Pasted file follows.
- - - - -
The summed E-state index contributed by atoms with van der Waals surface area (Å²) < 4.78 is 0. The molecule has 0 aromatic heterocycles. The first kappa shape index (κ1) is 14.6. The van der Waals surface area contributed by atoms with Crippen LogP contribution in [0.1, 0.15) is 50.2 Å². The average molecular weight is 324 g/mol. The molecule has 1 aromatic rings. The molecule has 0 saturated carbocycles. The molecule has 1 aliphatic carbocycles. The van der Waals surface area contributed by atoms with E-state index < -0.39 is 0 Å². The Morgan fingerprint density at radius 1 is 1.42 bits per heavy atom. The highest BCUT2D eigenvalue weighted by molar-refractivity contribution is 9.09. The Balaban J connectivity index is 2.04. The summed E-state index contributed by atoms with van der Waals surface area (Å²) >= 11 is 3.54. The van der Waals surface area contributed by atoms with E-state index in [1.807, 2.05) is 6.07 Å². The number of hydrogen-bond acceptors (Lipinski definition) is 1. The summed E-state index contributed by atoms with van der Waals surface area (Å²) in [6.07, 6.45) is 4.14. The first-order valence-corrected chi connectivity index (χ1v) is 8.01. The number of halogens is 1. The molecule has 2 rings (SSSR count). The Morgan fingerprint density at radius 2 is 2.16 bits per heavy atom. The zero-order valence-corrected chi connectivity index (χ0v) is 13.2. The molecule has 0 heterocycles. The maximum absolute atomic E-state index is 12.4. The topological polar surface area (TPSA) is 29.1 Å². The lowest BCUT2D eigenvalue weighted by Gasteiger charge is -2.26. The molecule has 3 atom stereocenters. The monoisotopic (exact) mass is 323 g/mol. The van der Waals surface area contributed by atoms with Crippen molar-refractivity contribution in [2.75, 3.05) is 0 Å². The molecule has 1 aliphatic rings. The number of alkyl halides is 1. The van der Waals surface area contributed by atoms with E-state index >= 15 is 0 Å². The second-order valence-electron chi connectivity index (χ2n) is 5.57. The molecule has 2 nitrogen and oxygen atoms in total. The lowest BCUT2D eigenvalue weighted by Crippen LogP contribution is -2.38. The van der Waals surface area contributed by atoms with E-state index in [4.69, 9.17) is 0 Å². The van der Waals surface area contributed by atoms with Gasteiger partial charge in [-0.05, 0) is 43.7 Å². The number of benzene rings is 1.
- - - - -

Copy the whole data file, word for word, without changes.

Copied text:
The summed E-state index contributed by atoms with van der Waals surface area (Å²) < 4.78 is 0. The molecule has 0 aromatic heterocycles. The first kappa shape index (κ1) is 14.6. The van der Waals surface area contributed by atoms with Crippen LogP contribution in [0.1, 0.15) is 50.2 Å². The average molecular weight is 324 g/mol. The molecule has 1 aromatic rings. The molecule has 0 saturated carbocycles. The molecule has 1 aliphatic carbocycles. The van der Waals surface area contributed by atoms with E-state index < -0.39 is 0 Å². The Morgan fingerprint density at radius 1 is 1.42 bits per heavy atom. The highest BCUT2D eigenvalue weighted by molar-refractivity contribution is 9.09. The Balaban J connectivity index is 2.04. The summed E-state index contributed by atoms with van der Waals surface area (Å²) >= 11 is 3.54. The van der Waals surface area contributed by atoms with E-state index in [1.807, 2.05) is 6.07 Å². The number of hydrogen-bond acceptors (Lipinski definition) is 1. The summed E-state index contributed by atoms with van der Waals surface area (Å²) in [6.07, 6.45) is 4.14. The first-order valence-corrected chi connectivity index (χ1v) is 8.01. The number of halogens is 1. The molecule has 2 rings (SSSR count). The Morgan fingerprint density at radius 2 is 2.16 bits per heavy atom. The zero-order valence-corrected chi connectivity index (χ0v) is 13.2. The molecule has 0 heterocycles. The maximum absolute atomic E-state index is 12.4. The topological polar surface area (TPSA) is 29.1 Å². The lowest BCUT2D eigenvalue weighted by Gasteiger charge is -2.26. The molecule has 3 atom stereocenters. The monoisotopic (exact) mass is 323 g/mol. The van der Waals surface area contributed by atoms with Crippen molar-refractivity contribution in [2.75, 3.05) is 0 Å². The molecule has 1 aliphatic rings. The number of alkyl halides is 1. The van der Waals surface area contributed by atoms with E-state index >= 15 is 0 Å². The second-order valence-electron chi connectivity index (χ2n) is 5.57. The molecule has 2 nitrogen and oxygen atoms in total. The lowest BCUT2D eigenvalue weighted by Crippen LogP contribution is -2.38. The van der Waals surface area contributed by atoms with E-state index in [4.69, 9.17) is 0 Å². The van der Waals surface area contributed by atoms with Gasteiger partial charge in [-0.05, 0) is 43.7 Å². The number of benzene rings is 1.